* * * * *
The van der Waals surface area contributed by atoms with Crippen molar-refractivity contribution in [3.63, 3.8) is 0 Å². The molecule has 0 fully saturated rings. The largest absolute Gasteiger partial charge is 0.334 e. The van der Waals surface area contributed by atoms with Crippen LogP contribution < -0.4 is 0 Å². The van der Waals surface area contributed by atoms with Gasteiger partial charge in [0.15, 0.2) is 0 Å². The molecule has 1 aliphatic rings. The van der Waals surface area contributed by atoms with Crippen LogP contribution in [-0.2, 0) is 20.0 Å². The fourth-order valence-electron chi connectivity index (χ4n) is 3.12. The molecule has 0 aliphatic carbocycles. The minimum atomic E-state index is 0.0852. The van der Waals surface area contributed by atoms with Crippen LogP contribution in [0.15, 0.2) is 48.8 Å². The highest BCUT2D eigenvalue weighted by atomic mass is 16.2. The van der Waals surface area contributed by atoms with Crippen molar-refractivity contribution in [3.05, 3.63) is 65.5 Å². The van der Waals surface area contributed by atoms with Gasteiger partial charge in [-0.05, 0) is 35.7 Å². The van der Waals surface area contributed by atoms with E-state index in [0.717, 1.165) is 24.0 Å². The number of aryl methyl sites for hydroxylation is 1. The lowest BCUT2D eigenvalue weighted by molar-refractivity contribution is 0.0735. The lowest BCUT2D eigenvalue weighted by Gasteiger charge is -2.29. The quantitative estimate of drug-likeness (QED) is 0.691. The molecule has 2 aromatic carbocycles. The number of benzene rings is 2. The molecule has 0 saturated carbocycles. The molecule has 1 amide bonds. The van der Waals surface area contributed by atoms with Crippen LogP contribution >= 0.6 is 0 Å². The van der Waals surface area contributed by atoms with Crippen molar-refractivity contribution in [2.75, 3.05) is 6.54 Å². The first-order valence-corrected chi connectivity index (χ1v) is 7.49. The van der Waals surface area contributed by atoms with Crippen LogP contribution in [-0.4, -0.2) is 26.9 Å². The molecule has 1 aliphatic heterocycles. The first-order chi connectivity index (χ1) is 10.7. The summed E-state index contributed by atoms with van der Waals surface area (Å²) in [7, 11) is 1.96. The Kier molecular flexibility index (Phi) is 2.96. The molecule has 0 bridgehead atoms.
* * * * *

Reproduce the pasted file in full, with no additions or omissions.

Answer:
The van der Waals surface area contributed by atoms with Crippen molar-refractivity contribution in [3.63, 3.8) is 0 Å². The molecule has 0 fully saturated rings. The largest absolute Gasteiger partial charge is 0.334 e. The van der Waals surface area contributed by atoms with Crippen LogP contribution < -0.4 is 0 Å². The van der Waals surface area contributed by atoms with Gasteiger partial charge in [0.15, 0.2) is 0 Å². The molecule has 1 aliphatic rings. The van der Waals surface area contributed by atoms with Crippen LogP contribution in [-0.2, 0) is 20.0 Å². The fourth-order valence-electron chi connectivity index (χ4n) is 3.12. The molecule has 0 aliphatic carbocycles. The minimum atomic E-state index is 0.0852. The van der Waals surface area contributed by atoms with Crippen LogP contribution in [0.15, 0.2) is 48.8 Å². The highest BCUT2D eigenvalue weighted by atomic mass is 16.2. The van der Waals surface area contributed by atoms with Crippen molar-refractivity contribution in [3.05, 3.63) is 65.5 Å². The van der Waals surface area contributed by atoms with Gasteiger partial charge in [-0.05, 0) is 35.7 Å². The van der Waals surface area contributed by atoms with E-state index in [0.717, 1.165) is 24.0 Å². The number of aryl methyl sites for hydroxylation is 1. The lowest BCUT2D eigenvalue weighted by molar-refractivity contribution is 0.0735. The lowest BCUT2D eigenvalue weighted by Gasteiger charge is -2.29. The quantitative estimate of drug-likeness (QED) is 0.691. The molecule has 2 aromatic carbocycles. The number of benzene rings is 2. The molecule has 0 saturated carbocycles. The molecule has 1 amide bonds. The van der Waals surface area contributed by atoms with Crippen LogP contribution >= 0.6 is 0 Å². The van der Waals surface area contributed by atoms with Crippen molar-refractivity contribution in [2.75, 3.05) is 6.54 Å². The first-order valence-corrected chi connectivity index (χ1v) is 7.49. The van der Waals surface area contributed by atoms with Crippen LogP contribution in [-0.4, -0.2) is 26.9 Å². The molecule has 1 aliphatic heterocycles. The first-order chi connectivity index (χ1) is 10.7. The summed E-state index contributed by atoms with van der Waals surface area (Å²) in [7, 11) is 1.96. The Kier molecular flexibility index (Phi) is 2.96. The molecule has 0 bridgehead atoms.